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What is the Neurorepository Initiative?

The Neurorepository Initiative at Boston Children’s Hospital collects and analyzes blood samples and specific health information from patients with acute neurological conditions over time to evaluate biomarkers in the blood.

What is the goal of the Neurorepository Initiative?

The goal of the Neurorepository Initiative is to identify and investigate biomarkers in children with acute neurological conditions. Biomarkers are particles found in blood, bodily fluids, or tissue that are a sign of a condition or disease that can be used to assess the body’s response to specific treatments. The Neurorepository hopes that identifying these biomarkers and tracking any changes will provide valuable insights into the diagnosis, prevention, and treatment of acute neurological conditions.

Why join the Neurorepository Initiative?

The Neurorepository Initiative provides an opportunity for patients and their families to directly contribute to research about acute neurologic conditions that may lead to insights about how to improve upon existing diagnostic and treatment methods.

Participants in Neurorepository Initiative will also be enrolled into Boston Children’s Biobank, which will manage the specimens collected as part of our research. The goal of the Biobank is to collect samples and health information from patients and families to support use in future studies by Boston Children’s researchers and their collaborators, like the Neurorepository Initiative.

Who can join the Neurorepository Initiative?

Boston Children’s patients who have been diagnosed with or are at risk for one of the following neurologic or similar conditions:

  • Epilepsy and seizures
  • Migraine and headache syndrome
  • Head trauma and traumatic brain injury (TBI)
  • Infectious and inflammatory diseases involving the brain
  • VP shunts and shunt malfunctions
  • Stroke and transient cerebral ischemic attacks (TIA)

What happens if I decide to join?

If you decide to join the Neurorepository Initiative, you will be asked to sign a form stating the following:

  • You permit us to collect up to five additional tubes of blood over the time you/your child participates in this project. These blood collections are performed by trained staff and will be collected only when you/your child is already having a clinical blood draw.
  • You understand that blood collection amount will be determined in consultation with your or your child’s Boston Children’s care team and by their weight, height, current health status and condition. Blood collections will not exceed 5 mL.
  • That you or your child would like to participate in both the Neurorepository and Biobank.
  • You permit us to obtain your/your child’s health data and any specimen samples (blood, urine, etc.) that were collected for clinical care but are no longer needed for you/your child’s care.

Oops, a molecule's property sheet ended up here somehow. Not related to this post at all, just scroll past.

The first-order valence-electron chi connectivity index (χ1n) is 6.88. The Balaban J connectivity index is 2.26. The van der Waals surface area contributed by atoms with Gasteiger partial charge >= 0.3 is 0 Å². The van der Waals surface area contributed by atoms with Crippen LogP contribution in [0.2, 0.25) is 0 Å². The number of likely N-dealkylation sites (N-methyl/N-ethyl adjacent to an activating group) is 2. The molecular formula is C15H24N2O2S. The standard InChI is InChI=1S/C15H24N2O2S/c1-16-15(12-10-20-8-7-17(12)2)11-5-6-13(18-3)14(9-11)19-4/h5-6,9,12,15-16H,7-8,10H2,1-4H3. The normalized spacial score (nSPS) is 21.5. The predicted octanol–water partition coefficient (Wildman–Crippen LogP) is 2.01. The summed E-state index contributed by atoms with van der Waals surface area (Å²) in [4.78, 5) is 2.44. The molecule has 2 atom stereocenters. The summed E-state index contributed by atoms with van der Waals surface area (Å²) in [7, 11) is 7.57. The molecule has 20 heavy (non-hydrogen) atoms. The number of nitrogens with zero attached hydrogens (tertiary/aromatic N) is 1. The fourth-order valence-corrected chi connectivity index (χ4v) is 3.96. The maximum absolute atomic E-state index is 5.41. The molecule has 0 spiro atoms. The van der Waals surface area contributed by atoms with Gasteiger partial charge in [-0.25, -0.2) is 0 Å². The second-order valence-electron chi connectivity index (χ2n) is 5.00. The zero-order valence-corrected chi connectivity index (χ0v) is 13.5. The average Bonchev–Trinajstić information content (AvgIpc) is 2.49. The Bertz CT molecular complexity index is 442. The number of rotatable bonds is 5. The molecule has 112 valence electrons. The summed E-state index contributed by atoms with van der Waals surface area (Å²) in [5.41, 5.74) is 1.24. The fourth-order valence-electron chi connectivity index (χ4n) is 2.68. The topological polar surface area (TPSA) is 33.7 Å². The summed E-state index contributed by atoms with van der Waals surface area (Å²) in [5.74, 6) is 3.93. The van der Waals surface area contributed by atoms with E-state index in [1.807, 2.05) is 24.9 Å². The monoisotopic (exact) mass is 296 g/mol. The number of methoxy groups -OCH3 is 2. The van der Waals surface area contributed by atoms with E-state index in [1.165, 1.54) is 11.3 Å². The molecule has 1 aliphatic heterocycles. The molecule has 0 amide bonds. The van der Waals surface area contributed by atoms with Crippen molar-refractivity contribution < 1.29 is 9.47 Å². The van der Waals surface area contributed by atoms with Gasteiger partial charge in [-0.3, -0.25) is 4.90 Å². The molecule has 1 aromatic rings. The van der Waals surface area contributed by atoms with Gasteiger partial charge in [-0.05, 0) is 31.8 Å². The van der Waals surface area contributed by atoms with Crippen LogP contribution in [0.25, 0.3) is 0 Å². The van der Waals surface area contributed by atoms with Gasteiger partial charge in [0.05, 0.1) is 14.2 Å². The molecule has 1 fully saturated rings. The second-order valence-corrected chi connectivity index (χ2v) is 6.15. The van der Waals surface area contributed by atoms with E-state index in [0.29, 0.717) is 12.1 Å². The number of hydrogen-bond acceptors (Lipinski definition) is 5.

• You understand that your samples and health information may be used to answer research questions at Boston Children’s Hospital beyond that of the Neurorepository.

There are NO additional costs to you or your insurance company for participation in this study. This is a completely voluntary study and your choice to participate or not will not affect the care that you receive at Boston Children’s Hospital.

What happens to my samples/information?

Samples and health information are securely stored by the Biobank. Samples and health information databases are stored separately. Your/your child’s Medical Record Number (MRN), Date of Birth and the Name will be attached to samples; mainly for tracking purposes within the hospital and obtaining information from your/your child’s medical record. There is no limit to the length of time we will keep your/your child’s samples and data since the Biobank is intended to serve the Boston Children’s community for years.

Who is the study team?

The Neurorepository Initiative has partnered with the PrecisionLink Biobank for Health Discovery to conduct this study.

The Neurorepository team:

Rebekah Mannix, MD, MPH, is the Principal Investigator of the Neurorepository. Dr. Mannix is a senior associate physician in medicine in the Division of Emergency Medicine and specializes in head or brain injury and stroke.

Weston Northam, MD, is a collaborator with the Neurorepository and is an attending physician in the Department of Neurosurgery and co-director of the Cerebral Palsy and Spasticity Center. Dr. Northam specializes in cerebral palsy, Chiari malformation, hydrocephalus, spina bifida, and tethered spinal cord.

Jacinda Kalaher, BS, is the research coordinator of the Neurorepository.

Erin Borglund, MPH, is the research manager of the PrecisionLink Biobank for Health Discovery.

Florence Bourgeois, MD, MPH, is the scientific director of the PrecisionLink Biobank for Health Discovery and is a senior associate physician in medicine in the Division of Emergency Medicine.

Kenneth Mandl, MD, MPH, is the Principal Investigator of the PrecisionLink Biobank for Health Discovery and is the director of the Computational Health Informatics Program at Boston Children’s Hospital.

Recruitment status


How can I learn more?

To participate or for more information, please contact: